In this generation it feels like we upload these moments without actually living them, storing them rather than soaking them in, and filing them into the ether of our hard drives to recount when it is time.
Kobe is "washed up," he "blows," is "overrated", and et cetera were some of the comments on social media, which is social media, but that seems to be the common consensus with people nowadays. With that I am not sure if social media in part ruined cognitive tact within sports fans, if it is just this generation in general with the fascination of the here and now, or if maybe it never existed.
All that being said it makes sense, in a vacuum, that the fans inside an arena in Phoenix would boo the likes of Kobe Bryant and root for his downfall when pitted against their team. Makes sense. League wide, again, it is a little disconcerting.
In other eras with other stars was it like this too?
For Phoenix in particular the moments that this franchise lived in were 7-seconds at a time.
For Phoenix the moments were delivered in the summer too with year round greatness f two basketball leagues.
For Phoenix there were two sure fire Hall of Fame players, first ballot, no questions asked, playing in the same arena at the same time delivering basketball magic. Were those moments appreciated when they happened or will they be revered later on when there are no more moments left?
From 2004-2012 Steve Nash was the conductor of one of the best offensive symphonies in NBA history winning games, M.V.P. awards, and shooting the ball with unforeseen efficiency.
He was without question one of the best players in the entire league coming within 2-3 wins from a trip to the NBA Finals in three of his eight years as he Benjamin Buttoned his way into a better second half of his career than most have the opportunity to have in the first half. The 16.3 points and 10.9 assists per game with his shooting, 51% field goal 43.7% three-point 91.2% free-throw, in eight seasons has never before been seen and likely ever will be seen again, that is the brilliance of Steve Nash. Now Nash is on the brink of retirement and a career in reflection.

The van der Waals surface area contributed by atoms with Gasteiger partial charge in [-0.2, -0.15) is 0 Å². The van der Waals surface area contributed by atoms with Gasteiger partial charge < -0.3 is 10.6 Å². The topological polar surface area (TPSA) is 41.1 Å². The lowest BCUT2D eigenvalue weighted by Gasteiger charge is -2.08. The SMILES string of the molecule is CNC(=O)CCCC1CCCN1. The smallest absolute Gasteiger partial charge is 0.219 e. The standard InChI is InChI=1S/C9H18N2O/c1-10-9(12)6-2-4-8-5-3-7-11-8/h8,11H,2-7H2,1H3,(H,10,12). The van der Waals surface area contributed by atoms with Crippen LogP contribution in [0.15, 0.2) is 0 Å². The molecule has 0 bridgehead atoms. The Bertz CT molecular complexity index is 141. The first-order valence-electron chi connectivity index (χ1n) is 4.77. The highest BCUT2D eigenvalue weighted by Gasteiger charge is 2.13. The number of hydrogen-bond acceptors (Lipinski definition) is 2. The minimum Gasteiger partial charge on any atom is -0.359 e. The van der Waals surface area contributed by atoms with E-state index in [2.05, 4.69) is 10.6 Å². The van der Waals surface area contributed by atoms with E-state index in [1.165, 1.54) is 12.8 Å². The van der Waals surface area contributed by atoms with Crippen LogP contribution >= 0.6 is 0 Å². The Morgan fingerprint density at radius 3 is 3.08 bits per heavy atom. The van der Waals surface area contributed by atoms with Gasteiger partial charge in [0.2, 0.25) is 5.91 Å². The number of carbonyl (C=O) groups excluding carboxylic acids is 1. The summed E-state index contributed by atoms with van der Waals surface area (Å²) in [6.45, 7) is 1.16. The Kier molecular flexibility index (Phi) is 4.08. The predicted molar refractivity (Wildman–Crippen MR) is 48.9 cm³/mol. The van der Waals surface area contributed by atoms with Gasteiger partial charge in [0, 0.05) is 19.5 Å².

Let's repeat bring that home again: Eight seasons where he had the ball in his hands every game, every play, and scored 16+ points, 11 assists and shot 51% from the field, 43.7% from three, and 91.2% from the free-throw line.
Then, over the summer, in Phoenix where basketball never stops in the same year that Nash arrived back in town the Phoenix Mercury welcomed in Diana Taurasi. In that same period of eight years she climbed the WNBA ladder winning two championships and becoming one of the most prolific offensive players in the history of the game. Since then she has won a third championship and put her name in the hat for the greatest of all-time.
Very much like Nash, Taurasi had the ball in her hands every play making decisions and plays becoming the only player in league history to enter the Top 5 all-time in both points and assists historically.
In a lot of ways Taurasi was the Steve Nash of the WNBA, but in recent years she is also becoming the Kobe Bryant as a player that can be discussed openly as the best to ever play her game, and now on her farewell tour. It is not a common thread to have one of the best players historically in two different leagues playing at the top of their games for an extended period of time like this in the same city. In the same arena.
All of the moments, the great play, the points, the memories, the assists, and the legacies built over the years will be looked at with a proper lens in time. But was it appreciated when it was happening?
Were they appreciated during their time here together? Will it happen later with time, hindsight, and the benefit of history to look back on? Maybe the most important question is simply: Is that just the way (the life) sports are? Are we all hard drives with the data of our existence stored and logged away for when it is next needed or is that a contrived excuse of how a generation absorbs moments?
We live our lives moment to moment, but maybe, maybe we should soak some of those in from time to time. Greatness is rare after all.
But it's entirely too early to predict how the season will go for The Dragon, so why are we even talking about it?
Regardless, the three guard lineup will be endlessly entertaining to watch all season long.
The key to success for the trio? Floor spacing.
Robert Sarver had some time to think about his October 16th incident where he publicly called out San Antonio Spurs head coach Greg Popovich for failing to make the trip to Phoenix for a preseason game. Several players were also absent. After having time to reflect, he feels the same way.
In case you haven't seen this, it's a fun watch. Dragic had some fun pranking his teammates on Halloween.
The paint belongs to Alex Len. Well, he's a "difference-maker" at least.
2014-15 NBA and Phoenix Suns predictions from Arizona Sports in case you missed it.
But do our fans think that we have a playoff team?